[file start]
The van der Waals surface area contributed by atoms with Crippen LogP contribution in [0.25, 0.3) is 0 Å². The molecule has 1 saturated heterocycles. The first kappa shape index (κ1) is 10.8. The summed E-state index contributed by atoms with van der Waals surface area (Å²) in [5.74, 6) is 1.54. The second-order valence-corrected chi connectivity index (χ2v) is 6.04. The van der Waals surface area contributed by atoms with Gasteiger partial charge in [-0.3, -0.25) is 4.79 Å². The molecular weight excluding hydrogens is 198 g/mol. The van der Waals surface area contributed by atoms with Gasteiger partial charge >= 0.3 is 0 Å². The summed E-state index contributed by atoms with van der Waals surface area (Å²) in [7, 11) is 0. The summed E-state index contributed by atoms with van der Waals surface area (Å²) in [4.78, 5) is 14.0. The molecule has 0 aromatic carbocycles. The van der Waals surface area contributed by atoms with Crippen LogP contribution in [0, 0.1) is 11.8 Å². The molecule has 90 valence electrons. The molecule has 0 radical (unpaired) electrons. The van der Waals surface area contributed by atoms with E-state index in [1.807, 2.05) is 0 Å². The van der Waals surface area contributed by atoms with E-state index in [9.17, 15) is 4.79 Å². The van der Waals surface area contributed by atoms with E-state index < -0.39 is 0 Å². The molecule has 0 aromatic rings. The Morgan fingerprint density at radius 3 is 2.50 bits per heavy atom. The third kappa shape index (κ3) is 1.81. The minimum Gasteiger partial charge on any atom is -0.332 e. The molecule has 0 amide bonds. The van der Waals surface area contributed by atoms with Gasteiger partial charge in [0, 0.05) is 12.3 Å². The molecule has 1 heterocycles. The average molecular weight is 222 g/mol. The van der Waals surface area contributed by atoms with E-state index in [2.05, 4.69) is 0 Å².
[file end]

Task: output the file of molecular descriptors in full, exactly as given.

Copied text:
The van der Waals surface area contributed by atoms with Crippen LogP contribution in [0.25, 0.3) is 0 Å². The molecule has 1 saturated heterocycles. The first kappa shape index (κ1) is 10.8. The summed E-state index contributed by atoms with van der Waals surface area (Å²) in [5.74, 6) is 1.54. The second-order valence-corrected chi connectivity index (χ2v) is 6.04. The van der Waals surface area contributed by atoms with Gasteiger partial charge in [-0.3, -0.25) is 4.79 Å². The molecular weight excluding hydrogens is 198 g/mol. The van der Waals surface area contributed by atoms with Gasteiger partial charge >= 0.3 is 0 Å². The summed E-state index contributed by atoms with van der Waals surface area (Å²) in [7, 11) is 0. The summed E-state index contributed by atoms with van der Waals surface area (Å²) in [4.78, 5) is 14.0. The molecule has 0 aromatic carbocycles. The van der Waals surface area contributed by atoms with Crippen LogP contribution in [0, 0.1) is 11.8 Å². The molecule has 90 valence electrons. The molecule has 0 radical (unpaired) electrons. The van der Waals surface area contributed by atoms with E-state index in [1.807, 2.05) is 0 Å². The van der Waals surface area contributed by atoms with E-state index in [9.17, 15) is 4.79 Å². The van der Waals surface area contributed by atoms with E-state index < -0.39 is 0 Å². The molecule has 0 aromatic rings. The Morgan fingerprint density at radius 3 is 2.50 bits per heavy atom. The third kappa shape index (κ3) is 1.81. The minimum Gasteiger partial charge on any atom is -0.332 e. The molecule has 0 amide bonds. The van der Waals surface area contributed by atoms with Gasteiger partial charge in [0, 0.05) is 12.3 Å². The molecule has 1 heterocycles. The average molecular weight is 222 g/mol. The van der Waals surface area contributed by atoms with E-state index in [2.05, 4.69) is 0 Å².